On Feb 14, 2:21 pm, Bruno Marchal <marc...@ulb.ac.be> wrote:
> The comp answer is "yes you can be made wet by a virtual typhoon, but
> you have to virtualize yourself, or more precisely you need only to
> virtualize your skin-interfaces with the virtual typhoon.
> Stephen, do you agree with this? Do you agree that with comp, we can
> in principle, make you feel like being under a tempest, by virtue of
> running a computer in room. Craig would clearly answer that this is
> not possible, given that for him, comp is not possible in the first
To be clear, I think it may very well be possible to imitate the
experience of a typhoon virtually*, but only through a physical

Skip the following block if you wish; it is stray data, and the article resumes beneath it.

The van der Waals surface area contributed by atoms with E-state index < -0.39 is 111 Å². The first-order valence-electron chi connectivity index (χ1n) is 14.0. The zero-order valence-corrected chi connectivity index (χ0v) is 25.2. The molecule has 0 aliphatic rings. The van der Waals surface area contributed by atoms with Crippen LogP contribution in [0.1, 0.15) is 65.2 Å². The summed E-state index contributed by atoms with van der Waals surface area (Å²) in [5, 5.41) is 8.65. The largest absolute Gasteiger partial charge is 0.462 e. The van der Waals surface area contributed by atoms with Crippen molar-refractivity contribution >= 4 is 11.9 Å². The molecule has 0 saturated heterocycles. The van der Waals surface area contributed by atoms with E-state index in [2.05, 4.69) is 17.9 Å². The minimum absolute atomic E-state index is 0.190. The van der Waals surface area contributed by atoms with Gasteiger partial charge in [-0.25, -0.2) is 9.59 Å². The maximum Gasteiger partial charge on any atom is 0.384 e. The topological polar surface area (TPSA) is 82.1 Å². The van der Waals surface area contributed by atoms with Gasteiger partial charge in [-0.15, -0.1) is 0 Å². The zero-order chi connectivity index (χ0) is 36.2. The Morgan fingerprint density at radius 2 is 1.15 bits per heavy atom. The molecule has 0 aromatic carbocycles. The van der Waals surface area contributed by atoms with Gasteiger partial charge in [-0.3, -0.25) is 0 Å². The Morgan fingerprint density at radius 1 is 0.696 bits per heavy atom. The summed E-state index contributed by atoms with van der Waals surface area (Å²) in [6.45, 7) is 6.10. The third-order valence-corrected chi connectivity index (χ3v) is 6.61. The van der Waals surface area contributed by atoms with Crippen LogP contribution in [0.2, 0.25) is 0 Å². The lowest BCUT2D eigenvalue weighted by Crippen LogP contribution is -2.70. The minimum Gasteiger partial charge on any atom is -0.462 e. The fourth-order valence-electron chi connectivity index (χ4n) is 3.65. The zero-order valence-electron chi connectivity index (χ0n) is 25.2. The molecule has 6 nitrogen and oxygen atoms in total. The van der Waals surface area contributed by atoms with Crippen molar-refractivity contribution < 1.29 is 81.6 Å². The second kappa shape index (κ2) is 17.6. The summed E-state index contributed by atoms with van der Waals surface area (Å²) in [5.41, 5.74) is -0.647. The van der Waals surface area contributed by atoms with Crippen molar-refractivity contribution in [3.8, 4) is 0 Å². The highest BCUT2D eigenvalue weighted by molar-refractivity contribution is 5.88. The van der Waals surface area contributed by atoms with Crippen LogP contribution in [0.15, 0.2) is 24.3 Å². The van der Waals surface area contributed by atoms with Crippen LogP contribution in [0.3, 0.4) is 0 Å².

interface to the sense organs or the brain directly. This does not
mean though that it is possible to imitate the experience of
experience itself. Full sensory virtual typhoon animation? Absolutely.
Virtual consciousness, understanding, feeling? Possibly in a living
tissue bank or something, but not in a glass brain.
*true virtual reality is one of best things that I can imagine. I have
nothing against astonishingly realistic virtual experiences, if
anything, I think one of my reasons for wanting to point out the
problems with strong AI is to get on with the business of making
sensory prosthetics and not worry so much about simulating
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